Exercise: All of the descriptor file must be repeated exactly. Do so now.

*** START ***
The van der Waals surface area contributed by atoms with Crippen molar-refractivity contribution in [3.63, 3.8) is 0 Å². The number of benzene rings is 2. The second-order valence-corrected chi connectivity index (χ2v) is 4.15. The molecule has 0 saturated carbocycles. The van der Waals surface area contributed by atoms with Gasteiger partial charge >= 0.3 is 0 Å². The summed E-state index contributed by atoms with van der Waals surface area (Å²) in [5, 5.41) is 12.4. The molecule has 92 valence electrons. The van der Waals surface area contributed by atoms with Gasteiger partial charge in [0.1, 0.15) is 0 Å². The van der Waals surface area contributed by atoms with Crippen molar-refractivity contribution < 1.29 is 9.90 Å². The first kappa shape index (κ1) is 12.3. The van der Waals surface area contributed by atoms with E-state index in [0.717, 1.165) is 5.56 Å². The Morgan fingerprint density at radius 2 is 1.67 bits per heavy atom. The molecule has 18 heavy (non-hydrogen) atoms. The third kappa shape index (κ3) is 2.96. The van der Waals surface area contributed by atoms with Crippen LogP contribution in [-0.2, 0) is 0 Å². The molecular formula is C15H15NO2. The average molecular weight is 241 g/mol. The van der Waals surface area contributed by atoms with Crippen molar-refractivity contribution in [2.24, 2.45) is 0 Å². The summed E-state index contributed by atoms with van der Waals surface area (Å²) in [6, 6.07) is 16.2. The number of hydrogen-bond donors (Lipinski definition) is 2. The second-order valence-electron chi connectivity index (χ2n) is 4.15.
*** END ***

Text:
The van der Waals surface area contributed by atoms with Crippen molar-refractivity contribution in [3.63, 3.8) is 0 Å². The number of benzene rings is 2. The second-order valence-corrected chi connectivity index (χ2v) is 4.15. The molecule has 0 saturated carbocycles. The van der Waals surface area contributed by atoms with Gasteiger partial charge >= 0.3 is 0 Å². The summed E-state index contributed by atoms with van der Waals surface area (Å²) in [5, 5.41) is 12.4. The molecule has 92 valence electrons. The van der Waals surface area contributed by atoms with Gasteiger partial charge in [0.1, 0.15) is 0 Å². The van der Waals surface area contributed by atoms with Crippen molar-refractivity contribution < 1.29 is 9.90 Å². The first kappa shape index (κ1) is 12.3. The van der Waals surface area contributed by atoms with E-state index in [0.717, 1.165) is 5.56 Å². The Morgan fingerprint density at radius 2 is 1.67 bits per heavy atom. The molecule has 18 heavy (non-hydrogen) atoms. The third kappa shape index (κ3) is 2.96. The van der Waals surface area contributed by atoms with Crippen LogP contribution in [-0.2, 0) is 0 Å². The molecular formula is C15H15NO2. The average molecular weight is 241 g/mol. The van der Waals surface area contributed by atoms with Crippen molar-refractivity contribution in [2.24, 2.45) is 0 Å². The summed E-state index contributed by atoms with van der Waals surface area (Å²) in [6, 6.07) is 16.2. The number of hydrogen-bond donors (Lipinski definition) is 2. The second-order valence-electron chi connectivity index (χ2n) is 4.15.